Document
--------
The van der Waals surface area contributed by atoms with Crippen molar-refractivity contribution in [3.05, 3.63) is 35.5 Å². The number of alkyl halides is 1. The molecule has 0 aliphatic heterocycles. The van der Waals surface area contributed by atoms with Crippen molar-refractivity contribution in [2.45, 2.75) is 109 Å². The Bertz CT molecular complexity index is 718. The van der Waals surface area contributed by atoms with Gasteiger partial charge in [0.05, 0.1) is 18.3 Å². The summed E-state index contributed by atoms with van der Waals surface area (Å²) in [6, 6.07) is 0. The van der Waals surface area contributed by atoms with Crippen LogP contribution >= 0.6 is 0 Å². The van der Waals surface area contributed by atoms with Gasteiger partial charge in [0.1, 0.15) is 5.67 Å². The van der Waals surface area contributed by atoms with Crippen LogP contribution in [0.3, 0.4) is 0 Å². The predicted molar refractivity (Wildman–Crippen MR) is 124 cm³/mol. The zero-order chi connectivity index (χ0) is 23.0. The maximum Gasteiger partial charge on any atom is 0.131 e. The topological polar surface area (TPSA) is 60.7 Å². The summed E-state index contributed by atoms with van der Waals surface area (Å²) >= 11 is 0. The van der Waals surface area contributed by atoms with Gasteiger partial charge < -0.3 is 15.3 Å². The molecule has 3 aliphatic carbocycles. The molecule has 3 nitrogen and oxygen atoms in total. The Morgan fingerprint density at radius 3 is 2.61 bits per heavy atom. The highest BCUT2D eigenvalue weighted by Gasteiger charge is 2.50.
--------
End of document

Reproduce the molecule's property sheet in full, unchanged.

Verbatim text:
The van der Waals surface area contributed by atoms with Crippen molar-refractivity contribution in [3.05, 3.63) is 35.5 Å². The number of alkyl halides is 1. The molecule has 0 aliphatic heterocycles. The van der Waals surface area contributed by atoms with Crippen molar-refractivity contribution in [2.45, 2.75) is 109 Å². The Bertz CT molecular complexity index is 718. The van der Waals surface area contributed by atoms with Gasteiger partial charge in [0.05, 0.1) is 18.3 Å². The summed E-state index contributed by atoms with van der Waals surface area (Å²) in [6, 6.07) is 0. The van der Waals surface area contributed by atoms with Crippen LogP contribution >= 0.6 is 0 Å². The van der Waals surface area contributed by atoms with Gasteiger partial charge in [0.1, 0.15) is 5.67 Å². The van der Waals surface area contributed by atoms with Crippen LogP contribution in [0.3, 0.4) is 0 Å². The predicted molar refractivity (Wildman–Crippen MR) is 124 cm³/mol. The zero-order chi connectivity index (χ0) is 23.0. The maximum Gasteiger partial charge on any atom is 0.131 e. The topological polar surface area (TPSA) is 60.7 Å². The summed E-state index contributed by atoms with van der Waals surface area (Å²) >= 11 is 0. The van der Waals surface area contributed by atoms with Gasteiger partial charge < -0.3 is 15.3 Å². The molecule has 3 aliphatic carbocycles. The molecule has 3 nitrogen and oxygen atoms in total. The Morgan fingerprint density at radius 3 is 2.61 bits per heavy atom. The highest BCUT2D eigenvalue weighted by Gasteiger charge is 2.50.